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Darby man charged in fatal Hamilton shooting
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Darby man charged in fatal Hamilton shooting

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Darby man charged in fatal shooting

Jamie Michael Conway, 43, of Darby, appeared via video in court Monday.

A Darby man was charged with deliberate homicide and assault with a weapon following a fatal shooting Friday in Hamilton.

Jamie Michael Conway, 43, appeared Monday in Ravalli County Justice Court via video.

Conway is charged with shooting Peter Vanvallis, 52, of Hamilton, and pointing a pistol at a woman.

A woman called the Ravalli County 911 Center at 10:17 p.m. to report there had been a gunshot at her home and that she believed a man was dead, according to charging documents.

Before the woman spoke to the dispatcher, she was heard on the phone yelling “Go, go, go!”

By the time Hamilton police arrived at the home, the woman and Vanvallis were at the residence alone. Vanvallis was found lying on the floor inside the home, blocking the front door in a closed position.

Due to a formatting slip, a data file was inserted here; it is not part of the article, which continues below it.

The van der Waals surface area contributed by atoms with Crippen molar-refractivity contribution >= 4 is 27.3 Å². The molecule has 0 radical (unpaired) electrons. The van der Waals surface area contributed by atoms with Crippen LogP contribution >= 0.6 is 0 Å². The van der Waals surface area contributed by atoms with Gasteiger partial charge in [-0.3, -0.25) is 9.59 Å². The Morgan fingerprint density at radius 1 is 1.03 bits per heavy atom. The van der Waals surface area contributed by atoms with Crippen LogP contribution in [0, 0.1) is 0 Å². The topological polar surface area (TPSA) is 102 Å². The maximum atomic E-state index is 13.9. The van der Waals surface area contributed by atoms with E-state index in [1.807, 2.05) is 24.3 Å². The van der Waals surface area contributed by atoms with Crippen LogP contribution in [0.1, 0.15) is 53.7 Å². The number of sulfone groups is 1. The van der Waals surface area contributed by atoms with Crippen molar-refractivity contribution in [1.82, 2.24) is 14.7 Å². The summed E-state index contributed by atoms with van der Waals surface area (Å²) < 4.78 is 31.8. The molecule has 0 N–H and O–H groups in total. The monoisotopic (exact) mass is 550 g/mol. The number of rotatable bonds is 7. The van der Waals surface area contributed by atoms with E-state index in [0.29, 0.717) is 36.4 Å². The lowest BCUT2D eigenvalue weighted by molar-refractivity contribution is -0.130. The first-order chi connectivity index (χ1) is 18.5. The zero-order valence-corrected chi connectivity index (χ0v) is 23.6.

During an interview with the police, the woman said she and a male friend had been at her home when Vanvallis and another woman arrived. At some point after that, Conway also came inside the residence.

The woman told police that about a week prior to that, Vanvallis’ residence had been burglarized.

She also said another woman had been at her home earlier in the week and that she had noticed a Facebook Messenger conversation between that woman and Conway that made it appear the two were suspects in the Vanvallis’ burglary.

The homeowner told police she shared that information with Vanvallis.

Shortly before the 911 call, the woman said she and the woman who had arrived with Vanvallis were in her bedroom when they heard Conway and Vanvallis begin arguing in the living room. The woman said she went into the living room briefly and saw Conway sitting on the couch and Vanvallis standing about three feet away from him.